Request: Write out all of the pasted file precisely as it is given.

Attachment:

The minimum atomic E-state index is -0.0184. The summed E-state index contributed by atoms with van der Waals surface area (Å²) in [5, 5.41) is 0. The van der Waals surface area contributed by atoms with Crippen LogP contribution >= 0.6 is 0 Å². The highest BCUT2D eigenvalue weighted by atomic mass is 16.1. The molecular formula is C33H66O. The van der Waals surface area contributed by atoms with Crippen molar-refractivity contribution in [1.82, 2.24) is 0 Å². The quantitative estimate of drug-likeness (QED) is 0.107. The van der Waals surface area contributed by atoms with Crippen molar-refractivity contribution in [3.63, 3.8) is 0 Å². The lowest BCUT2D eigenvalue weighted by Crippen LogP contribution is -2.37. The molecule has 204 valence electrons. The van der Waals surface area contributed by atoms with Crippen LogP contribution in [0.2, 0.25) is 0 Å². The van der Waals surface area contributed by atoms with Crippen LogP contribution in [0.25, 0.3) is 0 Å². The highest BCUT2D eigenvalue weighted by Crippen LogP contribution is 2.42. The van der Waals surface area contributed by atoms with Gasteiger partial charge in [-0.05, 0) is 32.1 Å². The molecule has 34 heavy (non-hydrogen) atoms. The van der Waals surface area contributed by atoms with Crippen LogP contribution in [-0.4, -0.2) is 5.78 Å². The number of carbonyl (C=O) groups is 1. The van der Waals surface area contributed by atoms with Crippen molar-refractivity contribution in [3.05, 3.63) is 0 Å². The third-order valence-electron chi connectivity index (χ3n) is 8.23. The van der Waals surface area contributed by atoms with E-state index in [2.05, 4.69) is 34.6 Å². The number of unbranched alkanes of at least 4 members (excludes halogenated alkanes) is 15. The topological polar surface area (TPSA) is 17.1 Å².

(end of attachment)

The minimum atomic E-state index is -0.0184. The summed E-state index contributed by atoms with van der Waals surface area (Å²) in [5, 5.41) is 0. The van der Waals surface area contributed by atoms with Crippen LogP contribution >= 0.6 is 0 Å². The highest BCUT2D eigenvalue weighted by atomic mass is 16.1. The molecular formula is C33H66O. The van der Waals surface area contributed by atoms with Crippen molar-refractivity contribution in [1.82, 2.24) is 0 Å². The quantitative estimate of drug-likeness (QED) is 0.107. The van der Waals surface area contributed by atoms with Crippen molar-refractivity contribution in [3.63, 3.8) is 0 Å². The lowest BCUT2D eigenvalue weighted by Crippen LogP contribution is -2.37. The molecule has 204 valence electrons. The van der Waals surface area contributed by atoms with Crippen LogP contribution in [0.2, 0.25) is 0 Å². The van der Waals surface area contributed by atoms with Crippen LogP contribution in [0.25, 0.3) is 0 Å². The highest BCUT2D eigenvalue weighted by Crippen LogP contribution is 2.42. The van der Waals surface area contributed by atoms with Gasteiger partial charge in [-0.05, 0) is 32.1 Å². The molecule has 34 heavy (non-hydrogen) atoms. The van der Waals surface area contributed by atoms with Crippen LogP contribution in [-0.4, -0.2) is 5.78 Å². The number of carbonyl (C=O) groups is 1. The van der Waals surface area contributed by atoms with Crippen molar-refractivity contribution in [3.05, 3.63) is 0 Å². The third-order valence-electron chi connectivity index (χ3n) is 8.23. The van der Waals surface area contributed by atoms with E-state index in [2.05, 4.69) is 34.6 Å². The number of unbranched alkanes of at least 4 members (excludes halogenated alkanes) is 15. The topological polar surface area (TPSA) is 17.1 Å².